Norman historians have never been systematically studied, but the tradition of historical writing they created offers valuable insight into the nature of Latin historical writing in the eleventh and twelfth centuries. This book, the first to treat the Norman tradition as a whole, considers not only what the Normans wrote and what methods and models they used, but also how history was used in Normandy and who read it.
Historical writing is one of the ways in which communities create themselves or imagine themselves into being. In the eleventh century, Norman historians wrote Normandy's history as a comedic adventure, in which Normans triumphed at home and abroad. In the twelfth century, their histories took a more pessimistic tone, depicting Norman glory as threatened or eclipsed. Such histories told the Normans who they were or might be by telling them who they had been. The need for cultural reenforcement was strongest just after periods of social disruption--when dukes claimed new powers or the elite attempted to assert their independence of ducal authority or monasteries attempted to preserve their religious autonomy. Consequently, histories were the product of power relations, and were produced where power was at stake.
The histories sponsored by Norman dukes circulated widely, while other histories were locally read or languished without readers. There was, as yet, no spontaneous audience for history, just as there were no agreed-upon conventions or methodologies for its composition. The potential audience, however, grew in the later Middle Ages as great princes and individuals alike found ways to use history, which in turn led to its wider dissemination and to increased methodological development.
Leah Shopkow presents an insightful study of the functions and meanings of history. She makes clear that historical writing is neither simply a source for data on times past nor a form of disinterested literary expression. Medieval histories were complex cultural phenomena. Her study will be of great interest to historiographers and will become a standard work for Normanists and Anglo-Normanists.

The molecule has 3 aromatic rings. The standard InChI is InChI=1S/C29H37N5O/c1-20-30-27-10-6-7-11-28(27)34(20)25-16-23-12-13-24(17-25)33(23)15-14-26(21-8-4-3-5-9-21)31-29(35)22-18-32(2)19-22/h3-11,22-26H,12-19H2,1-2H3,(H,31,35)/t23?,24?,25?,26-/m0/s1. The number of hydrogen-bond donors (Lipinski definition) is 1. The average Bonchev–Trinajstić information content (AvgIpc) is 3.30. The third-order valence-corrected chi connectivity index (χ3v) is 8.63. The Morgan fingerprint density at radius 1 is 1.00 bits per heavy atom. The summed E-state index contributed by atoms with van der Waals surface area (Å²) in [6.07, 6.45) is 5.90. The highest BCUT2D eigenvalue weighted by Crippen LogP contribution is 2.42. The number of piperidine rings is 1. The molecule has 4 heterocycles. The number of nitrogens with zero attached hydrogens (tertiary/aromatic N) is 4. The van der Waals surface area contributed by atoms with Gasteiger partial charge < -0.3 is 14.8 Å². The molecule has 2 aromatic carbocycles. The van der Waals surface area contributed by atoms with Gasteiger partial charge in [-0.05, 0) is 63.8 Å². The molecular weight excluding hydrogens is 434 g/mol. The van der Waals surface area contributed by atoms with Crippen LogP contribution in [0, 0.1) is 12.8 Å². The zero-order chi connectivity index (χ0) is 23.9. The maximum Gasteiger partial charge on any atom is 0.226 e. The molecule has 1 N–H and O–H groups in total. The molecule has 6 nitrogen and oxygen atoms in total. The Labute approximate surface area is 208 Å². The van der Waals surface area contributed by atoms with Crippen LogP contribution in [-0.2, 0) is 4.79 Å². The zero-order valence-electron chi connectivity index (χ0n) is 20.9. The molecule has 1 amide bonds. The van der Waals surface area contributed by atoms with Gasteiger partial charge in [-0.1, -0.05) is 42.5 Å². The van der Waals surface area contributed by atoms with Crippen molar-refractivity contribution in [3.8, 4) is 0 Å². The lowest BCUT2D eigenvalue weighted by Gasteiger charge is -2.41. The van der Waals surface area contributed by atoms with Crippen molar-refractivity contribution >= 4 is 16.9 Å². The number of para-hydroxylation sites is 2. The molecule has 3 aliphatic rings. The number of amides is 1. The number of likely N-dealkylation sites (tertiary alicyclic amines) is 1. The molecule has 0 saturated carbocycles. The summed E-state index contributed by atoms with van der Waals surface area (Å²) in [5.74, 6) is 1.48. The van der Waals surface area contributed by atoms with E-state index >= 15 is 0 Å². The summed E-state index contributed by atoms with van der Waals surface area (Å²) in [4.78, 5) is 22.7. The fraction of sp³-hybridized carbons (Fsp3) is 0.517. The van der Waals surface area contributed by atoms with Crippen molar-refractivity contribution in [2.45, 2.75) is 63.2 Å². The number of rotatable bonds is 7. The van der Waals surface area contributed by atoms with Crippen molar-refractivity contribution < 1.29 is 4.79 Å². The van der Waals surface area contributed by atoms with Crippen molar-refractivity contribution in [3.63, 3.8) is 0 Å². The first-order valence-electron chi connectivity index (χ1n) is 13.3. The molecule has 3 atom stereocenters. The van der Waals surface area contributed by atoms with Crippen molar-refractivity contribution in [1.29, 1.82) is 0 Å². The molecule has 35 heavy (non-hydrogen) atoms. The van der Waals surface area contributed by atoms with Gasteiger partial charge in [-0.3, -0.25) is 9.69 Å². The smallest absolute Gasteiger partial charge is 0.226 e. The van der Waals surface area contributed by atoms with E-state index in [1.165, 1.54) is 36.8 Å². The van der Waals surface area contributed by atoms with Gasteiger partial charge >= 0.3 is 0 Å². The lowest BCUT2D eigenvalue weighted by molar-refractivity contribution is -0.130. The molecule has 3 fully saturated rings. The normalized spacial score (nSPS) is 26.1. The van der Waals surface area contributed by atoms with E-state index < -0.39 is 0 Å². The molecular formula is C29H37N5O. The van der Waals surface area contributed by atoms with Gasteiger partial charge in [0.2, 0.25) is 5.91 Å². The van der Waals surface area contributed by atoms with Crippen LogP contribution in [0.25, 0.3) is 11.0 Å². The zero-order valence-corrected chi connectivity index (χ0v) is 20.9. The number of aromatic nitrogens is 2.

Leah Shopkow is associate professor of history at Indiana University.
""By focusing on Latin historical writing in the duchy of Normandy during the apogee of its power in the eleventh and twelfth centuries, Shopkow has managed to span part of the gap between the many broad theoretical treatments of medieval historiography and the narrow examinations of single authors or works.""--Choice
""Necessary reading for anyone working with the historians whom it analyzes and deserves a place on the shelf of recent, exciting dissections of the corpus of medieval works of history.""--Albion
""This impressive work casts fresh light on a topic of the first importance: the contemporary historians of medieval Normandy. Shopkow's scholarship stands out for its interdisciplinary grasp of both historical and literary materials and for its sensitivity to new methodological techniques.""--C. Warren Hollister, University of California, Santa Barbara
Table of Contents
Introduction: Historical Writing and the Norman Community
1. History in the County of Normandy
2. The Norman Comedy
3. The Glorious Norman Past
5. Methods, Models, and Sources
6. The Purpose of History
7. Patrons and Other Readers: The Reception of Norman Histories
Conclusion: The Propagation of Historical Writing in Medieval Europe